“It had long since come to my attention that 
people of accomplishment rarely sat back 
and let things happen to them. 
They went out and happened to things.” 
-Leonardo da Vinci

Sunday, August 4, 2013

Where Things Stand (I Think)

I guess after this past week, it's hard for people to know just where we are emotionally.  Actually, we're in a pretty good place!  Yeah, we got news no one wants, ever.  But you have to realize, we've been getting this kind of news for three and a half years.

Medically, no, things don't look so great.  His heart/lung issues have progressed, faster than they're "supposed" to.  He's been started on a new medication which can have some nasty side effects for the liver.  Read that again.  It says "can," not "will."  And our thought is, what good is a beautiful, perfect liver if your heart can't get the blood through your lungs to pick up oxygen?  So it's not ideal, but it's reality.  The other thing is, it will probably take a month to kick in, and maybe up to three months to be fully effective.  So yeah, there are still some mountains to climb there.

But Aaron has been a fighter from the beginning.  From the start, or even earlier if you measure birth as the beginning, his doctors have mentioned that he doesn't "play by the rules."  He writes his own story. And there just haven't been enough children with his condition who have survived long enough to really "know" where it's going.  For example, he got a blood transfusion that turned things around 180 degrees.  His hematocrit wasn't anywhere near low enough for it to have made this kind of a difference, but it did.  I joke that since we're all O+ at home, we'll just stick a needle in one of us and another in him with a line in between.  When one person has given what they can, we'll move onto the next.

And right now, Aaron is in a really good place!  And when he's in a good place, so are we.  Those smiles and laughs and songs just keep spilling out of him.  Oh, he'll probably sleep through church again today, but that's because he threw yet another all night party last night.  And I know a lot of others who might be tempted to sleep then as well!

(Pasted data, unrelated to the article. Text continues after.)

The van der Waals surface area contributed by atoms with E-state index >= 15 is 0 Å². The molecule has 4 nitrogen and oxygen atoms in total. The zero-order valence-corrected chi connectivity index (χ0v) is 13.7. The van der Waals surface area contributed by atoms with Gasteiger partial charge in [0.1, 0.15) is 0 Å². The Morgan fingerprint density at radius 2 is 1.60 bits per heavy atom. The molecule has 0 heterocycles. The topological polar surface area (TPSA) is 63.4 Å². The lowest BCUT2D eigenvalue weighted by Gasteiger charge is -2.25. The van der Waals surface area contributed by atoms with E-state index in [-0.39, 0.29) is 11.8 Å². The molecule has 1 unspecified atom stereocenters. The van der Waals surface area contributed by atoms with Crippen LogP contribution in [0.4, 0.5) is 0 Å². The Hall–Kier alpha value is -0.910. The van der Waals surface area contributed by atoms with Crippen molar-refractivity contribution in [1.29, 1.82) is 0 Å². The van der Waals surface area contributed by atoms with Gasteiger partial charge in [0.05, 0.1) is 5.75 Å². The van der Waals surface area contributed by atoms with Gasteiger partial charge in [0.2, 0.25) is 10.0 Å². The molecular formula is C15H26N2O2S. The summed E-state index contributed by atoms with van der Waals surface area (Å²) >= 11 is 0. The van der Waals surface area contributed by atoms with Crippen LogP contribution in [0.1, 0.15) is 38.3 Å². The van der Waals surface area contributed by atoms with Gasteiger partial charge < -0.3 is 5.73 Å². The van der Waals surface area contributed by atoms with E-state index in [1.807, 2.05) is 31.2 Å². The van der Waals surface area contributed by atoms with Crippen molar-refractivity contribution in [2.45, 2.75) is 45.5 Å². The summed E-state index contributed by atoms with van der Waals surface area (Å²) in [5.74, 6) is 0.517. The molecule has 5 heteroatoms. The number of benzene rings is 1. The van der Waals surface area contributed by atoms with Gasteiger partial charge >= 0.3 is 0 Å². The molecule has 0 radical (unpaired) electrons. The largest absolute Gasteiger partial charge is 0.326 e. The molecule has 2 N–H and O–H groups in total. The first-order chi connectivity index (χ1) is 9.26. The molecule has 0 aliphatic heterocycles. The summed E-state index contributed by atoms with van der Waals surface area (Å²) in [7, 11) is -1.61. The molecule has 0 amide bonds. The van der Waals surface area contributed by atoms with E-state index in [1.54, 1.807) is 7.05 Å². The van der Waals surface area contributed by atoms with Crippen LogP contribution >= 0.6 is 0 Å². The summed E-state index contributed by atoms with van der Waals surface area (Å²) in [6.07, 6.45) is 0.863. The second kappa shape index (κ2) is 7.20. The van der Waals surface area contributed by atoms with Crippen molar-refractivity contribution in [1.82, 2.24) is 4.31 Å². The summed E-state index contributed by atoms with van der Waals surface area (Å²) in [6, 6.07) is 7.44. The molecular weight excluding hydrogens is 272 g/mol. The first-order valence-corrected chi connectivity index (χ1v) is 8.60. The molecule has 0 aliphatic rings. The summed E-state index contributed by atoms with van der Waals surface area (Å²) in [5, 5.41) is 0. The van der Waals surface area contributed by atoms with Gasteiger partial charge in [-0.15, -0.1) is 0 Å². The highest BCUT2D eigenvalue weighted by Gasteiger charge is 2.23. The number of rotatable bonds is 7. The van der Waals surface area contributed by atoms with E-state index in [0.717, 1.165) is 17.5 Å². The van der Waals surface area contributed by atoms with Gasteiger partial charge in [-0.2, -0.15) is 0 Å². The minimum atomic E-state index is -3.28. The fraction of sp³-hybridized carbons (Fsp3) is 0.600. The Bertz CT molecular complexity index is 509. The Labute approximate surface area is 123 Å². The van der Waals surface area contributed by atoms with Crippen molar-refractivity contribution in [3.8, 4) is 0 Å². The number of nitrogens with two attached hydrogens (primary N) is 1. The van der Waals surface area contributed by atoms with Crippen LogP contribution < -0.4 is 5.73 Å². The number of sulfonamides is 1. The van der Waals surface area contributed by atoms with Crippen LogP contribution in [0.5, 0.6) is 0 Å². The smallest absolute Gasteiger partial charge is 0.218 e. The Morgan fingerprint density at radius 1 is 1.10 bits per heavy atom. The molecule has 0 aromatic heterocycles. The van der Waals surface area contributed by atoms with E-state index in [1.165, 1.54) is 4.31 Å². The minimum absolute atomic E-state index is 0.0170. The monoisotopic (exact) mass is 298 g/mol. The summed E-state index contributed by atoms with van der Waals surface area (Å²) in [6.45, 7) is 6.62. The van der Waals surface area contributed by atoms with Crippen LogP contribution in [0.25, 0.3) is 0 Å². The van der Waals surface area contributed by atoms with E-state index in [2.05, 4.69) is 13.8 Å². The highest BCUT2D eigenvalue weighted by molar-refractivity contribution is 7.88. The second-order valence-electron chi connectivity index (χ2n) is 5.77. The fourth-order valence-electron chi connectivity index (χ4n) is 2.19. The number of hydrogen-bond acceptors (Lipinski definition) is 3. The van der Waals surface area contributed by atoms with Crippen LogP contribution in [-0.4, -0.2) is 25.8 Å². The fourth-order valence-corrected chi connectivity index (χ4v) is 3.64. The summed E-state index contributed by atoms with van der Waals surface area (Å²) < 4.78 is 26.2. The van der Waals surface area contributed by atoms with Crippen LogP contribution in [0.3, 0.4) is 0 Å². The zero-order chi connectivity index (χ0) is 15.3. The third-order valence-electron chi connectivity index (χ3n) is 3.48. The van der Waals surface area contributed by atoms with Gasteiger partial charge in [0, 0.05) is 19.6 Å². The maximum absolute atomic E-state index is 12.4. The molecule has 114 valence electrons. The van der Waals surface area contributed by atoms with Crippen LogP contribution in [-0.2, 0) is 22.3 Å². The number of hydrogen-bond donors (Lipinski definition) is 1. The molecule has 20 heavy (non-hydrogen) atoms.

I'm trying to adjust my mind to his new oxygen parameters, and it's a little hard.  After trying to keep his sats in the mid to high 90's for the past three years, it's a little disconcerting to try to be okay with mid 80's.  And I just haven't gotten anything like a handle on thinking low 80's are all right.  But his cardio kept saying that if he looks good, acts good, it really is not only okay, but may actually be better for him than higher oxygen flow.  So I'm working on my thinking here.

It's interesting to feel how my own body reacts to changes in his, and it can go through the cycle a few times in a day.  His numbers change for the worse, and I tense up.  I find it harder to focus on other things.  But then they improve, and stay good for several hours, and the sun has come out again, the sky is blue and birds are singing.  Yep, life is good.

The one thing we do know is that Aaron will be here just as long as he is supposed to.  He has been promised that he will not return Home until after his mission here on earth is through.  Our loving Father knows him and knows his days, and knows us.  And that I find comfort in.

"Having lived with our Heavenly Father and having come to earth life, we must have determination to return with honor to our heavenly home.”  -Elder Robert D. Hales 

Friday, August 2, 2013

Sing, Sing a Song

Remember that really neat song from your childhood?  I remember it from Sesame Street, the kids playing and singing together.  I guess the Carpenters sang it, too.  Anyway, fun, easy to remember, great message.

Well, Aaron agrees.  He LOVES music.  This kid will rock out to just about whatever is playing.  Yesterday morning, music therapy came in and asked if they could play for him and what kind of music he liked.  I told them really, anything.  But that he was trying to decide if he was going to sleep since he hadn't had much lately, so they settled on some really nice, soothing lullabies.  Beautiful!  Except that there was music in his room, right by his bed!  Who needs sleep when that's happening?  Not him!  So they switched things up and he had a blast!  They did, too.  He was rocking and moving with the beat, just laughing and smiling with them.

Last night, he held his own concert.  It was so loud that he brought in his own fan club.  A couple of the nurses on the unit heard and came in and I invited in his next-door neighbor (we've known each other both in and out of the hospital for quite a while).  Lots of smiles and laughter as we enjoyed his show.

When did this start?  Well, I'd been hearing about coconut oil and how it's a "good fat" that helps the body in so many different ways, including neurological connections.  Other parents had said how their kids seemed much more alert and verbal.  After getting the go ahead from his team, I decided to try it.  Within 48 hours, this little man was going to town!  And we know have yet another marker for when he's getting sick.  He stops "talking."  But recently, he started singing.  It's just vowel sounds, but he'll move up and down the scale, and it make my heart smile.